What this amendment would do is require that the contract be competitively bid according to the law. We actually have a law that says contracts have to be competitively bid, except Congress routinely excuses that on appropriations bills.

Just so the American people get this, we don't competitively bid contracts on these appropriations bills. We don't competitively bid the grants. We don't mandate that they are competitively bid, although some grants are competition-based but not based on dollars, based on performance. So Congress wins and the American people lose. Every time one of these bills goes through here without competitive bidding, our children are the real losers.

The President of the United States has said it is his policy that anything over $25,000 the government buys in this country ought to be competitively bid. Yet routinely it is his supporters who vote against that. President Obama means it, but we can't get it through here. We have $350 billion a year of documented waste, fraud, and duplication in the discretionary budget, plus Medicare fraud every year. There has been no attempt to accept amendments to eliminate that, to lessen that.

The fact is, we are on idle pilot to grow this government 8 percent this year in spite of the $787 billion stimulus. If you are sitting at home thinking about that, not very many people have 8 percent more income this year. So one of two things is going to happen in the next 18 months in this country. Here is what is going to happen. Either we are going to default on our debt because people are going to quit loaning us money or the average middle-income taxpayer is going to see a tax hike because, if we take all the income of the top 5 percent of people in this country, we cut our deficit only in half. If we take all the income--I am talking about a 100-percent tax rate of the top 5 percent earners in this country--we will cut our deficit in half.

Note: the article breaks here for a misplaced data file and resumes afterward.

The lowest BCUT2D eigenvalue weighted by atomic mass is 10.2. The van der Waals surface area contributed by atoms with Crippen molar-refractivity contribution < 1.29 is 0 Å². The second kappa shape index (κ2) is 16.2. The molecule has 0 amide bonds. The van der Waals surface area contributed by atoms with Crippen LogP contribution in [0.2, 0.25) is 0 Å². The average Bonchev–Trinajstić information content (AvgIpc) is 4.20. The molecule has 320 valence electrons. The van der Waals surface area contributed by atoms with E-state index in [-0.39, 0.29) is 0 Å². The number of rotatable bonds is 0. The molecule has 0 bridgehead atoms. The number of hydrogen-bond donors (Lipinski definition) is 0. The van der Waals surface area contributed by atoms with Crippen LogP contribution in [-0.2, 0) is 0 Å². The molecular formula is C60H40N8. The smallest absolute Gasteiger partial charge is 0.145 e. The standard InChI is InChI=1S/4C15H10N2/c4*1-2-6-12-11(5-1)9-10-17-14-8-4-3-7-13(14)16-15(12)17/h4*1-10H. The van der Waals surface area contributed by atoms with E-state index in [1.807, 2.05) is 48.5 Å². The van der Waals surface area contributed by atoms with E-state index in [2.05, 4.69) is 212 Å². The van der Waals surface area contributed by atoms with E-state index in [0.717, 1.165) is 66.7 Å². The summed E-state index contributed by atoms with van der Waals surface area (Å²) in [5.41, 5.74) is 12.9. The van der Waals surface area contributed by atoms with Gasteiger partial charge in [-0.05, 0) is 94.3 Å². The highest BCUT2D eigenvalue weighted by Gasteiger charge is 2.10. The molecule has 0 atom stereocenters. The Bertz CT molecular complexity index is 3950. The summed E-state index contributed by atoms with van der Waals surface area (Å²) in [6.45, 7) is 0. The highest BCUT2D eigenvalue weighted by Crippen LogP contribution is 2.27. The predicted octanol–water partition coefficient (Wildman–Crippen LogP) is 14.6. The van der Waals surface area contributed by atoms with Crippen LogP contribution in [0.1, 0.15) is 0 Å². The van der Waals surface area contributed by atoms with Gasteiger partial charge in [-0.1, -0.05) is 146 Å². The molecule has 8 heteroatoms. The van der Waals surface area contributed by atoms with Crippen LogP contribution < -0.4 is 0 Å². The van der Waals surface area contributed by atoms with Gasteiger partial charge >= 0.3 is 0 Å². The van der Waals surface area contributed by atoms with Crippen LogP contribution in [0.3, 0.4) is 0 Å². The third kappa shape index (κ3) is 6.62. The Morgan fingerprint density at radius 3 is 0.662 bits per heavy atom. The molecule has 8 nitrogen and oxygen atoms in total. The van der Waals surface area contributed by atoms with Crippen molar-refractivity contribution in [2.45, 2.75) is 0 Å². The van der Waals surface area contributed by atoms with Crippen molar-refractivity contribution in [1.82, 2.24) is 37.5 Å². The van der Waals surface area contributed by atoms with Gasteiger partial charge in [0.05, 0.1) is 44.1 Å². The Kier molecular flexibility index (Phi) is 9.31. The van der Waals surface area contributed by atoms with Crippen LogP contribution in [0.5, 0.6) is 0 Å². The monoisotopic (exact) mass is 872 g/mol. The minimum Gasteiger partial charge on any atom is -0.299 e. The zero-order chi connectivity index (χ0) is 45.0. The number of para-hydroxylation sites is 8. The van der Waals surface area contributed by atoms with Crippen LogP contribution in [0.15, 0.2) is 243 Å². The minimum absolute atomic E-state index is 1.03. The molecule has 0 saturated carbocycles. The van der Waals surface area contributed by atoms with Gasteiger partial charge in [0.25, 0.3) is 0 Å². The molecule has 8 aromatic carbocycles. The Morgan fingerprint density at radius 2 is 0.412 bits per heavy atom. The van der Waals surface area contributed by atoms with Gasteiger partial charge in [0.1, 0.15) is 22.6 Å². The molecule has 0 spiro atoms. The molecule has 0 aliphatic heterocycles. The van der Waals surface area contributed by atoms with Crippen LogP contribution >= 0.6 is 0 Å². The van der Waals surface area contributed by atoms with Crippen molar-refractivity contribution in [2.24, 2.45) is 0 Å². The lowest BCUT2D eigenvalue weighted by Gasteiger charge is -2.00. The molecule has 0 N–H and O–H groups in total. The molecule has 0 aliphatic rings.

So if you are a middle-class American, no matter whether you think some people should pay more than they do--5 percent pays 80 percent of the taxes in this country--you can bet that in the next 18 months, you are going to see a middle-class tax increase go through this body. The reason it is going to go through is because we will not apply any common sense to the appropriations bills.